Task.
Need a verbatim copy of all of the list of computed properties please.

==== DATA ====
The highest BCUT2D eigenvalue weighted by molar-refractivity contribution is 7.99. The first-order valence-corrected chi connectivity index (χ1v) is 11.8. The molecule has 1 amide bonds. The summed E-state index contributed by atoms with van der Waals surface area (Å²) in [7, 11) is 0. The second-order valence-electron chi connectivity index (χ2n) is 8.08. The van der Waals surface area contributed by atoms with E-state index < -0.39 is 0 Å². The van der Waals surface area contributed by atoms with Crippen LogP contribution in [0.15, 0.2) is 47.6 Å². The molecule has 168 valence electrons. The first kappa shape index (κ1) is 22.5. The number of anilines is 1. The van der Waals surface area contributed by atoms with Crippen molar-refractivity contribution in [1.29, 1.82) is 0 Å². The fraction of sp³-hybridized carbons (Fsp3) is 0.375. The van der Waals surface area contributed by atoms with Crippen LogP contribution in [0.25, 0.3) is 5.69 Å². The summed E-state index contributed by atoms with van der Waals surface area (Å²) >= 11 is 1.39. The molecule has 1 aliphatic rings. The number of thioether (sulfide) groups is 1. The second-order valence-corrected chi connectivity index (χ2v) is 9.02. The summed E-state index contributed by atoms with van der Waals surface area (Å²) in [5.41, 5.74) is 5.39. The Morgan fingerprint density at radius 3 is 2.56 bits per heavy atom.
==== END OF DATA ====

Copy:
The highest BCUT2D eigenvalue weighted by molar-refractivity contribution is 7.99. The first-order valence-corrected chi connectivity index (χ1v) is 11.8. The molecule has 1 amide bonds. The summed E-state index contributed by atoms with van der Waals surface area (Å²) in [7, 11) is 0. The second-order valence-electron chi connectivity index (χ2n) is 8.08. The van der Waals surface area contributed by atoms with E-state index < -0.39 is 0 Å². The van der Waals surface area contributed by atoms with Crippen LogP contribution in [0.15, 0.2) is 47.6 Å². The molecule has 168 valence electrons. The first kappa shape index (κ1) is 22.5. The number of anilines is 1. The van der Waals surface area contributed by atoms with Crippen molar-refractivity contribution in [1.29, 1.82) is 0 Å². The fraction of sp³-hybridized carbons (Fsp3) is 0.375. The van der Waals surface area contributed by atoms with Crippen LogP contribution in [0.25, 0.3) is 5.69 Å². The summed E-state index contributed by atoms with van der Waals surface area (Å²) >= 11 is 1.39. The molecule has 1 aliphatic rings. The number of thioether (sulfide) groups is 1. The second-order valence-corrected chi connectivity index (χ2v) is 9.02. The summed E-state index contributed by atoms with van der Waals surface area (Å²) in [5.41, 5.74) is 5.39. The Morgan fingerprint density at radius 3 is 2.56 bits per heavy atom.